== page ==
Bullying and Cyberbullying

Bullying consists of intentional and repeated aggressive behaviors against peers, characterized by an imbalance of power between the aggressor(s) and the victim(s) ( Olweus, 1991 ). The imbalance in the power in favor of the bully it is what mostly distinguishes bullying, because the victim cannot contrast adequately the bully's attacks ( Smith & Sharp, 1994 ). Bullying can be perpetrated by means of different forms of aggressive behavior: direct aggression, physical or verbal, or indirect and relational.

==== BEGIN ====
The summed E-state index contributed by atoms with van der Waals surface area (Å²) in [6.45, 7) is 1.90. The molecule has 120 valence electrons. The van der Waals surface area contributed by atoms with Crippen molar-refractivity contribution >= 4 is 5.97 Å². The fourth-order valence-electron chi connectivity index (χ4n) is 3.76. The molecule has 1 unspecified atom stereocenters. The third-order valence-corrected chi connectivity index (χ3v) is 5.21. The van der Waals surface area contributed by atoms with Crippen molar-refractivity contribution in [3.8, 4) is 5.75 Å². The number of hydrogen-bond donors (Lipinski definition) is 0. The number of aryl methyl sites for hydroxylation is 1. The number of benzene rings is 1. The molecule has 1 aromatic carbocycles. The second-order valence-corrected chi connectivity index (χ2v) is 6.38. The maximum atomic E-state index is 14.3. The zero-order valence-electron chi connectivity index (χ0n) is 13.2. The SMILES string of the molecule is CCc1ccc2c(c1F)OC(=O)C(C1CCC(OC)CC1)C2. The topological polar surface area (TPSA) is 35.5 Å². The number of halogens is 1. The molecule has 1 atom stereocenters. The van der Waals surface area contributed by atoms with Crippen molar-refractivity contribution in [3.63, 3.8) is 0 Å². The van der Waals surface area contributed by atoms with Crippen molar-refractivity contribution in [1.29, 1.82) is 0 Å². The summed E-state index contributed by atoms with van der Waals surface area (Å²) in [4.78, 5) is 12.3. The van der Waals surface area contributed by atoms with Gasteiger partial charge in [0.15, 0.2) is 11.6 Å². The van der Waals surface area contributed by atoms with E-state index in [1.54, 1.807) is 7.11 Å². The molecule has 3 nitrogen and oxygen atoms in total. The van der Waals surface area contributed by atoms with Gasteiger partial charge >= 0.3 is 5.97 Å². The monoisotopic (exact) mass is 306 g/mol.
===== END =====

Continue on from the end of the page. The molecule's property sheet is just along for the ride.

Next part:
With the diffusion of the ICT, a new form of bullying and harassment, realized by means of electronic devices, emerged, i.e., cyberbullying. In cyberbullying the aggression can be performed by text message, email, phone call, picture/videoclip, and use of social network tools. Likewise, in the traditional bullying, attacks can be direct, such as sending offensive messages, or indirect, such as spreading embarrassing videos or pictures in internet. As in traditional bullying, the aggressors intentionally harm the victim with repeated actions. Furthermore, the possibility allowed by ICTs of acting cyber-aggression easily and anonymously, often with the support of other web-users, res the imbalance of power between the aggressor(s) and the victim(s). Cyberbullying also presents specific features ( Nocentini et al., 2010 ) that may make the attacks even more harmful for the victims in comparison to traditional bullying. Cyberbullying endures over time, because offensive content posted in the web cannot be d easily, and kids have fewer possibilities to escape from the aggression ( Kowalski, Giumetti, Schroeder, & Lattanner, 2014 ). Furthermore, anonymity allowed to the aggressors by ICTs ( Nocentini et al., 2010 ) makes defending from the attacks even harder for the victims. In addiction, larger audience of bystanders can also be reached ( Nocentini et al., 2010 ) and often peers who witness the cyberbullying action take the side of the bully, by showing to approve the aggression. It happens because, when using ICT, direct contact and face-to-face communication with the victims are lacking, so that the aggressors and the bystanders are less aware of the seriousness of their behavior and of the suffering inflicted to the victim.